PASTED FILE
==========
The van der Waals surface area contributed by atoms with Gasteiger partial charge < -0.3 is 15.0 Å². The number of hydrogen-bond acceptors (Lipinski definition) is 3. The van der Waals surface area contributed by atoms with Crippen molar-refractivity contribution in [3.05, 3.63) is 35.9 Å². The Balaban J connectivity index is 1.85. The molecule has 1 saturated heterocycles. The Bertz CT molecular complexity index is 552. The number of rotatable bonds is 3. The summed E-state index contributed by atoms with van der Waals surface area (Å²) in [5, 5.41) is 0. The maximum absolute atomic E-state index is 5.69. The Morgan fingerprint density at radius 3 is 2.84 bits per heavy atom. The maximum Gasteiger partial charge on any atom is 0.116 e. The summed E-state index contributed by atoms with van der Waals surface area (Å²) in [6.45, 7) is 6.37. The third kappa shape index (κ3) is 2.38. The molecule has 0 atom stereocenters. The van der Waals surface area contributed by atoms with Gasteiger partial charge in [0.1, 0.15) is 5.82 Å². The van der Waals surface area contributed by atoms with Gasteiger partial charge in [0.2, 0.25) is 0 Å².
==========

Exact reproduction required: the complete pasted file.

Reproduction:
The van der Waals surface area contributed by atoms with Gasteiger partial charge < -0.3 is 15.0 Å². The number of hydrogen-bond acceptors (Lipinski definition) is 3. The van der Waals surface area contributed by atoms with Crippen molar-refractivity contribution in [3.05, 3.63) is 35.9 Å². The Balaban J connectivity index is 1.85. The molecule has 1 saturated heterocycles. The Bertz CT molecular complexity index is 552. The number of rotatable bonds is 3. The summed E-state index contributed by atoms with van der Waals surface area (Å²) in [5, 5.41) is 0. The maximum absolute atomic E-state index is 5.69. The Morgan fingerprint density at radius 3 is 2.84 bits per heavy atom. The maximum Gasteiger partial charge on any atom is 0.116 e. The summed E-state index contributed by atoms with van der Waals surface area (Å²) in [6.45, 7) is 6.37. The third kappa shape index (κ3) is 2.38. The molecule has 0 atom stereocenters. The van der Waals surface area contributed by atoms with Gasteiger partial charge in [0.1, 0.15) is 5.82 Å². The van der Waals surface area contributed by atoms with Gasteiger partial charge in [0.2, 0.25) is 0 Å².